Do sharks really have personalities? Maybe.

Researchers at the University of Exeter and the Marine Biological Association have found that some small-spotted catsharks appear to be more introverted than others.

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    Lesser-spotted dogfish from the Southern North Sea.
    Hans Hillewaert/Wikimedia Commons
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Can a shark be introverted? A new study from the University of Exeter suggests that at least one species of shark can be. Researchers found that the small-spotted catshark seems to display individual character variations that are more commonly associated with humans.

In general, these sharks, which are sometimes referred to as lesser-spotted dogfish, tend to rest in piles on top of one another on the sea floor. However, during a series of experiments involving captive juveniles at the Marine Biological Association in Exeter, England, some individual sharks routinely shunned the group, instead choosing to rest by themselves.

The researchers repeated the experiment in three separate habitats, and each time, the same individuals opted to be alone. These more solitary individuals appeared to be less socially connected to their peers than the other sharks, the researchers report in a study published Wednesday in the scientific journal Behavioral Ecology and Sociobiology.

“We found that even though the sizes of the groups forming changed, socially well-connected individuals remained well-connected under each new habitat. In other words, their social network positions were repeated through time and across different habitats,” behavioral ecologist David Jacoby explained in a statement Wednesday.

Does this mean that sharks have personalities?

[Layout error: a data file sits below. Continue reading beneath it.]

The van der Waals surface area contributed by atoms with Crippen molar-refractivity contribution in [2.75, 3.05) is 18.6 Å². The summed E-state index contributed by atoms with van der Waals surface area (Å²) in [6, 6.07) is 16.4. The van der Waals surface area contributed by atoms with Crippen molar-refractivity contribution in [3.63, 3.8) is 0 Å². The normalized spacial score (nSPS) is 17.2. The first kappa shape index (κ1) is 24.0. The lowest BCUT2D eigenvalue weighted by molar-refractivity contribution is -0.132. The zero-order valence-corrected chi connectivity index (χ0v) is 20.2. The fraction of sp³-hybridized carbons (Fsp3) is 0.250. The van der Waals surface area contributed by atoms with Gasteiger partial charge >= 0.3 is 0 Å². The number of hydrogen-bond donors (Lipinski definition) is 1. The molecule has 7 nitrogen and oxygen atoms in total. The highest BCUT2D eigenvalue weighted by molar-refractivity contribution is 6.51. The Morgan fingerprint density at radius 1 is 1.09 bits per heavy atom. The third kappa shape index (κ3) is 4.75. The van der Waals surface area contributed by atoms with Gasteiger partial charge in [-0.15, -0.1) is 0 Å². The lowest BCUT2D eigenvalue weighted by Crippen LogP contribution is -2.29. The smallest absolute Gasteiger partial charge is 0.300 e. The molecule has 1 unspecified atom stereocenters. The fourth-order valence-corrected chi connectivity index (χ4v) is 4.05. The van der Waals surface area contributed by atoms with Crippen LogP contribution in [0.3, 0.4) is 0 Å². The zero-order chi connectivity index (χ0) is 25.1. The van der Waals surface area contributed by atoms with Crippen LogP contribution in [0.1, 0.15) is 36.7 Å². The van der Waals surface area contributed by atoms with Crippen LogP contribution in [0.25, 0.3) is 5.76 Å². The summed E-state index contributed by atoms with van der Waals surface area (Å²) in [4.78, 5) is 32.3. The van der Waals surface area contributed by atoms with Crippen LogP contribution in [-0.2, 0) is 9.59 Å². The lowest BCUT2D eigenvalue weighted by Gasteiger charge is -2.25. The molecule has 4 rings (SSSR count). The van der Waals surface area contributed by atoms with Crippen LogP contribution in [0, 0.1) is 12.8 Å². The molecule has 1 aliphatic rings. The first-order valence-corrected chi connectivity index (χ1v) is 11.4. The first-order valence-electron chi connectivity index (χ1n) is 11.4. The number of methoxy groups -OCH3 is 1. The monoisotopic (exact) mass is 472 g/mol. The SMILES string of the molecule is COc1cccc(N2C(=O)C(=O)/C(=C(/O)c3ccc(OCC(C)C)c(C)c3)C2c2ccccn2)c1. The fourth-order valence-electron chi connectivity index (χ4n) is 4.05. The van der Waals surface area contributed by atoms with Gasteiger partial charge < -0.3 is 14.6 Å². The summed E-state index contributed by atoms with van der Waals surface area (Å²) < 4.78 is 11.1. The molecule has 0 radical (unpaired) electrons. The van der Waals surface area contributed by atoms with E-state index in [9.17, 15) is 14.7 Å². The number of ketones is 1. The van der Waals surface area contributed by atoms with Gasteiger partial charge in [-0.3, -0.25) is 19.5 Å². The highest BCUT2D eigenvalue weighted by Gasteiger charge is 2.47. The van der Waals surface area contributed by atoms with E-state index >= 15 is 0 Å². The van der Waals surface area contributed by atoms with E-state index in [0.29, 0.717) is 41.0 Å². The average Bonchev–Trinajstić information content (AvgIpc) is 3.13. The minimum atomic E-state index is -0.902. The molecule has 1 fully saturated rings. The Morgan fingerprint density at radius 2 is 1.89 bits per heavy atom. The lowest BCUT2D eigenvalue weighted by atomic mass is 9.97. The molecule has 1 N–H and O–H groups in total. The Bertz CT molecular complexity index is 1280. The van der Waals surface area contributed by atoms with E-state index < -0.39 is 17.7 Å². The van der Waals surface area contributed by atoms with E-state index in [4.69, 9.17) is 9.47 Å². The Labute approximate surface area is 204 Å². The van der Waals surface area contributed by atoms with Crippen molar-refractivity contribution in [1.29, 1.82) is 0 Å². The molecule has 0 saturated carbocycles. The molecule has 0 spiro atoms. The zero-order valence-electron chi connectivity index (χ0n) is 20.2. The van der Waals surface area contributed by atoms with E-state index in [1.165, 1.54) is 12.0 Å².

It depends on how you define personality. The researchers define it as a repeatable behavior across time and contexts that varies among individuals. By that definition, it does seem that small-spotted catsharks – at least juveniles living in captivity – do in fact have a personality. But most definitions of personality are much more nuanced than that.

Merriam-Webster, for instance, defines personality as “the totality of an individual’s behavioral and emotional characteristics.”

Most of us would object to having their personality defined by just one particular trait, such as introversion and extroversion. Can a brooding recluse really be said to have the same personality as a trusting wallflower just because both individuals are introverted?

The dominant model in contemporary psychology describes personality according to the so-called Big Five factors: extroversion, agreeableness, conscientiousness, neuroticism, and openness to experience. This particular study examines just one of these dimensions.

There is a wide body of evidence suggesting that many members of the animal kingdom do have their own character traits. Most pet owners attribute a whole host of personality traits to their cats, dogs, and even their fish.

Humans experience the world through their own emotional filters. It can be difficult not to impose those emotions on the animals in our lives. For instance, dog owners frequently talk about their dogs assuming a guilty pose after swiping food or knocking over the garbage can.

But animal behaviorists insist that the supposed guilty-puppy look of droopy eyes and lowered head is a learned response to their master’s displeasure rather than any internal awareness of having done something wrong.

Whether dogs' efforts to appease their masters reflect a desire for affection or a survival tactic is a matter of interpretation. When talking about animals, the distinction between instinctual behavior adaptations and defined character traits become blurry.

 
 
 

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